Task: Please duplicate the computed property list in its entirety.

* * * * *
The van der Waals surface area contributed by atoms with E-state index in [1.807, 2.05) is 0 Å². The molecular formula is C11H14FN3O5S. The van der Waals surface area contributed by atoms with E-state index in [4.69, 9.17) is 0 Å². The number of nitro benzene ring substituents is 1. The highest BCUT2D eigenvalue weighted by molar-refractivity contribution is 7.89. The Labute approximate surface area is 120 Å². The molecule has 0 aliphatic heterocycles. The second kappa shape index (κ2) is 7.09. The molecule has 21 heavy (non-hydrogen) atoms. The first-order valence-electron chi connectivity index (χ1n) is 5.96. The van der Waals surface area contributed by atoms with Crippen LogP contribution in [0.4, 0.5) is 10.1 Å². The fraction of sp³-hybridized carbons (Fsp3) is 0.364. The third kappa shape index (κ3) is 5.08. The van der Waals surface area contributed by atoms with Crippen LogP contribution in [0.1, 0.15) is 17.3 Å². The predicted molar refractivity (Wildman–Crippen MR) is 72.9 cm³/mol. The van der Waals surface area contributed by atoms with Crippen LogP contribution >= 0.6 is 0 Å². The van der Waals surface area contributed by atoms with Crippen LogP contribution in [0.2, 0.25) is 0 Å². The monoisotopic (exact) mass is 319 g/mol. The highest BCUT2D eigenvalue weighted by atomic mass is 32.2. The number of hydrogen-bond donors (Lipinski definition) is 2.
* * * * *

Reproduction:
The van der Waals surface area contributed by atoms with E-state index in [1.807, 2.05) is 0 Å². The molecular formula is C11H14FN3O5S. The van der Waals surface area contributed by atoms with E-state index in [4.69, 9.17) is 0 Å². The number of nitro benzene ring substituents is 1. The highest BCUT2D eigenvalue weighted by molar-refractivity contribution is 7.89. The Labute approximate surface area is 120 Å². The molecule has 0 aliphatic heterocycles. The second kappa shape index (κ2) is 7.09. The molecule has 21 heavy (non-hydrogen) atoms. The first-order valence-electron chi connectivity index (χ1n) is 5.96. The van der Waals surface area contributed by atoms with Crippen LogP contribution in [0.4, 0.5) is 10.1 Å². The fraction of sp³-hybridized carbons (Fsp3) is 0.364. The third kappa shape index (κ3) is 5.08. The van der Waals surface area contributed by atoms with Crippen LogP contribution in [0.1, 0.15) is 17.3 Å². The predicted molar refractivity (Wildman–Crippen MR) is 72.9 cm³/mol. The van der Waals surface area contributed by atoms with Crippen LogP contribution >= 0.6 is 0 Å². The van der Waals surface area contributed by atoms with Crippen LogP contribution in [0.2, 0.25) is 0 Å². The monoisotopic (exact) mass is 319 g/mol. The highest BCUT2D eigenvalue weighted by atomic mass is 32.2. The number of hydrogen-bond donors (Lipinski definition) is 2.